Home Sweet Home

SPOILER ALET: This post is about love.
I’m warning you beforehand in case you are jaded, just broke up with your boo and/or  don’t want to hear nothing on the subject. This post is also a true story and (gasp!) involves the homeless! (just for you, friends, because I know how much you all love them hobos)!
So if you’re like me and you are mystified by love, the homeless AND you firmly believe that there is always just the right song to be paired with a specific work of writing, then please click on this and play it NOW!
And then, read on…
(I like dramatic openings. Letmebeeeemyselfff!!!)

We were in a fort, surrounded by cushion-y pillows, flat screens of different sizes and sorts (everything is flat these days!), soft blankets, music for a bit of magic, and candlelight for just the right touch of drama. On one side of the loft, a big bed neatly made laid empty. On the other side, big glass windows cut only by tiny streams of light coming from the white blinds that always lead my gaze to set on that painted wall. On that mural, a peacock and two birds sat perched on a dried-up rose bush, accompanied by some sort of white car on the left side. In front of the innocent mural was the painted red face of a devil missing one tooth, and to the right of that, a painting of some sort of colorful building.

Smack in the middle of luxury and poverty we laid as hedonists, wine in hand, glossy eyed from too much happiness. The lights outside caught my attention, as they always do, and there I laid looking at the mural, wondering again why the peacock was hanging out with the birds, whether the birds were in love, and why the hell was that devil missing one tooth? Before I could answer all these (then) very important philosophical questions, I saw them…

Homeless Love/True Love

It looked like a him, the shape I saw covered in lawyers of dirty clothing. I could’ve sworn I saw a beard too. He laid on his side, one arm swung over the shape that laid next to him. His love. Under the street light, on the cold pavement, they laid together, embraced, with nothing between them and only each other to hold.

I could not believe what I was seeing. I laid there surrounded by luxuries I did not need and saw two lovers across the street show me that all they had was love, and all of that was more than enough. I saw them not just as two homeless people sleeping on the street but rather two people in love, who had a story to share. Two people who got the most important thing right where most others go wrong.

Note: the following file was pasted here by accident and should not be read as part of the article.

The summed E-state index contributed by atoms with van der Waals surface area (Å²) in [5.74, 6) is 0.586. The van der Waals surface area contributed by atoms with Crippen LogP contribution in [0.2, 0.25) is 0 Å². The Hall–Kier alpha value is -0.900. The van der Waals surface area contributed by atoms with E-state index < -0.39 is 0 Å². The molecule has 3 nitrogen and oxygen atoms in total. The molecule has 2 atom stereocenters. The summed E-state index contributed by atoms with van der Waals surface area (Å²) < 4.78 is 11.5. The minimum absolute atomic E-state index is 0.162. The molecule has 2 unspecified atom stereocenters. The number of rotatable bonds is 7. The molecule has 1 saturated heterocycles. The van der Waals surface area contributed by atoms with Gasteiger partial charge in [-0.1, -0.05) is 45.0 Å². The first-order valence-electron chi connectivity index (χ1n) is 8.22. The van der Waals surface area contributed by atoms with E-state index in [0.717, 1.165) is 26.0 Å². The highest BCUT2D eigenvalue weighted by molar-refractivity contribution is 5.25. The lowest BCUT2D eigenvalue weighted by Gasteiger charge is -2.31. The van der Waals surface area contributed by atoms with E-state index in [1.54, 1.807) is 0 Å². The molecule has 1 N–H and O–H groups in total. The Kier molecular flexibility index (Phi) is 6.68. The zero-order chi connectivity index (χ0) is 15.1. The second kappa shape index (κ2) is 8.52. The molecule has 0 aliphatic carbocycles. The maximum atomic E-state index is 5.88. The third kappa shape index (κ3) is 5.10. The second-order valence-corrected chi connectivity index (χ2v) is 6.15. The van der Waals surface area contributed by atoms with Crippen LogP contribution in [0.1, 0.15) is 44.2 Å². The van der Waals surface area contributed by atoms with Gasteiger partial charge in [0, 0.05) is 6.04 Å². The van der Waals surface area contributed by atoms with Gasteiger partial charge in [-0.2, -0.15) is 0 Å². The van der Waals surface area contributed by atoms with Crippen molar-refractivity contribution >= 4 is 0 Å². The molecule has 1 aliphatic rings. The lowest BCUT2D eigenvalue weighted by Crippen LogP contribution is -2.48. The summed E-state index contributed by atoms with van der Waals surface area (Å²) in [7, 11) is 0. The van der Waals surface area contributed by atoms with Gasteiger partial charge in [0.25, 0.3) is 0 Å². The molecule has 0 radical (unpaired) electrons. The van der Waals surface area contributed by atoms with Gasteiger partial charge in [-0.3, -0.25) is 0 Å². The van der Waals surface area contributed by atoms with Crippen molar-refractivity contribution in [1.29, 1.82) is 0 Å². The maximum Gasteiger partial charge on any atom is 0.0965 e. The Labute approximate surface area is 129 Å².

I wondered how they got to this point: had they been in love for long? And how did they lose everything but still managed to hold on to each other? Did they ever play into the capitalist nature of our society or did they just throw the pressure to the wind and lived their days making their love grow and blossom? I did not know, I was not going to ask, and in the end, it did not really matter. Laying on the cold pavement that night, none of the few belongings they had with them had much importance. They were still holding on to each other.

It was the most beautiful and sad thing I have ever seen in my life.

So I laid there, fingers widening out the blinds, with tears in my eyes. I was hypnotized by all the love I saw across the street, sprawled across the cold concrete, mixed in with drunks that walked by and stumbled from nearby cabs. All they needed, in the whole entire world, they were holding right there in their arms that night.

Simple, honest, beautiful.

I told myself that I was lucky for seeing those two homeless lovers that night, across the comfort of the man-made fort with the boy. I was lucky for having seen so much love, and in turn, for having been reminded by the Universe that the greatest gift each one of us can have is the true, honest love of another.

On that night, and on all the nights to come, two homeless people out in the world found a home in each other.

And that’s what love is-


The client that never was

Tears, flowing from eyes filled with fear. I sit behind the desk and watch her fall apart in front of me. Begging for help, she tells me about her kids, the daughter who is 14 and can no longer eat nor sleep, terrified of what her dad will do next time he is mad, and the son who is 10 and with useless strength tries to protect her. Children that although have not themselves been beaten, carry scars and bruises inside, just like her.

And there’s a whole system that we revolve around, laws and statutes and a fancy word for control we lawyers call jurisdiction. But when the client I’ve seen the most disturbed and in need begs me for help, today there is nothing I can do, nothing I could bend to make her case fit these rules.

My stomach turns inside out of itself because I can just imagine what might happen to this woman if this man finds her since we were not able to hide her with our paperwork. I wonder if months, maybe even weeks from now, I’ll hear about her in the papers; and not in the happy section where they announce engagements. Her story might get even worse than these past 15 years that she’s spent as a prisoner in her own home, beaten by her husband. I shudder.

I can’t handle this today. I can’t handle cases like her. I can’t separate my heart from this.

I try to think with my head but I close my eyes and I see those woman’s tears, her words begging me for help in a foreign language I just happen to understand perfectly. I nod, try to keep myself together and just say sorry, my good-bye words whisper “suerte.” As if luck has been with this woman these past few years, as if it will suddenly strike her the moment she walks out our doors, turned away from the only place she knew might give her a new beginning. A life without fear.

Some days I still wish I could change the world. There’s still passion for something inside me, somewhere.